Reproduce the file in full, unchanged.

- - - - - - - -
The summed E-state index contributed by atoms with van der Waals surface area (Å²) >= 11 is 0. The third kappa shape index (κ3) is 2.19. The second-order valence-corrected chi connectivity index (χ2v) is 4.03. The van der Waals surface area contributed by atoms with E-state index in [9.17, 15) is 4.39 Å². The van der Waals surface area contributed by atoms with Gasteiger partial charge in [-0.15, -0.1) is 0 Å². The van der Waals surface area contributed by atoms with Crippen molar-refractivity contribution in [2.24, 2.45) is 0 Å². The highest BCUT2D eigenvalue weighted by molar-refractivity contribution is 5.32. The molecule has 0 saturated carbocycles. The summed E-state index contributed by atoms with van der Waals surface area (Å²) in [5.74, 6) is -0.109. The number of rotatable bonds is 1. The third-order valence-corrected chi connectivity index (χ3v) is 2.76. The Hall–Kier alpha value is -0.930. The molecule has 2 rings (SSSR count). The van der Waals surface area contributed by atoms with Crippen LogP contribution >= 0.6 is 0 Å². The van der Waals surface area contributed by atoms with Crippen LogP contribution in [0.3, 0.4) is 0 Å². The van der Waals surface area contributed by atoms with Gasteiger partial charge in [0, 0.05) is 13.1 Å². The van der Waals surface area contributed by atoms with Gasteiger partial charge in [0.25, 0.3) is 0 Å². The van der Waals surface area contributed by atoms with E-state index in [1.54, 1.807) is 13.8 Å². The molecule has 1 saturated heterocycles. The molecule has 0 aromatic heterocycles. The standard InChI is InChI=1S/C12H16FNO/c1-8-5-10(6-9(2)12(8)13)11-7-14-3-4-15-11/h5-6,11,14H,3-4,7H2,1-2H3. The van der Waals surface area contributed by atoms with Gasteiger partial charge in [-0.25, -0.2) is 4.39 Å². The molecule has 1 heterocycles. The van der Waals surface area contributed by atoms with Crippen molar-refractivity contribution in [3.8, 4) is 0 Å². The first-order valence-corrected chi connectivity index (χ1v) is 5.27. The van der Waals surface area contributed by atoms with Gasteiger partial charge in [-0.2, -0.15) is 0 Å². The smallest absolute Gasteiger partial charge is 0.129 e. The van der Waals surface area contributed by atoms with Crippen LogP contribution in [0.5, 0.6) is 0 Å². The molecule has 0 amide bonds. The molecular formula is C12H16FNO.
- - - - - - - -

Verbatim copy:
The summed E-state index contributed by atoms with van der Waals surface area (Å²) >= 11 is 0. The third kappa shape index (κ3) is 2.19. The second-order valence-corrected chi connectivity index (χ2v) is 4.03. The van der Waals surface area contributed by atoms with E-state index in [9.17, 15) is 4.39 Å². The van der Waals surface area contributed by atoms with Gasteiger partial charge in [-0.15, -0.1) is 0 Å². The van der Waals surface area contributed by atoms with Crippen molar-refractivity contribution in [2.24, 2.45) is 0 Å². The highest BCUT2D eigenvalue weighted by molar-refractivity contribution is 5.32. The molecule has 0 saturated carbocycles. The summed E-state index contributed by atoms with van der Waals surface area (Å²) in [5.74, 6) is -0.109. The number of rotatable bonds is 1. The third-order valence-corrected chi connectivity index (χ3v) is 2.76. The Hall–Kier alpha value is -0.930. The molecule has 2 rings (SSSR count). The van der Waals surface area contributed by atoms with Crippen LogP contribution >= 0.6 is 0 Å². The van der Waals surface area contributed by atoms with Crippen LogP contribution in [0.3, 0.4) is 0 Å². The van der Waals surface area contributed by atoms with Gasteiger partial charge in [0, 0.05) is 13.1 Å². The van der Waals surface area contributed by atoms with Gasteiger partial charge in [0.25, 0.3) is 0 Å². The van der Waals surface area contributed by atoms with E-state index in [1.54, 1.807) is 13.8 Å². The molecule has 1 saturated heterocycles. The molecule has 0 aromatic heterocycles. The standard InChI is InChI=1S/C12H16FNO/c1-8-5-10(6-9(2)12(8)13)11-7-14-3-4-15-11/h5-6,11,14H,3-4,7H2,1-2H3. The van der Waals surface area contributed by atoms with Gasteiger partial charge in [-0.25, -0.2) is 4.39 Å². The molecule has 1 heterocycles. The van der Waals surface area contributed by atoms with Crippen molar-refractivity contribution in [3.8, 4) is 0 Å². The first-order valence-corrected chi connectivity index (χ1v) is 5.27. The van der Waals surface area contributed by atoms with Gasteiger partial charge in [-0.2, -0.15) is 0 Å². The smallest absolute Gasteiger partial charge is 0.129 e. The van der Waals surface area contributed by atoms with Crippen LogP contribution in [0.5, 0.6) is 0 Å². The molecule has 0 amide bonds. The molecular formula is C12H16FNO.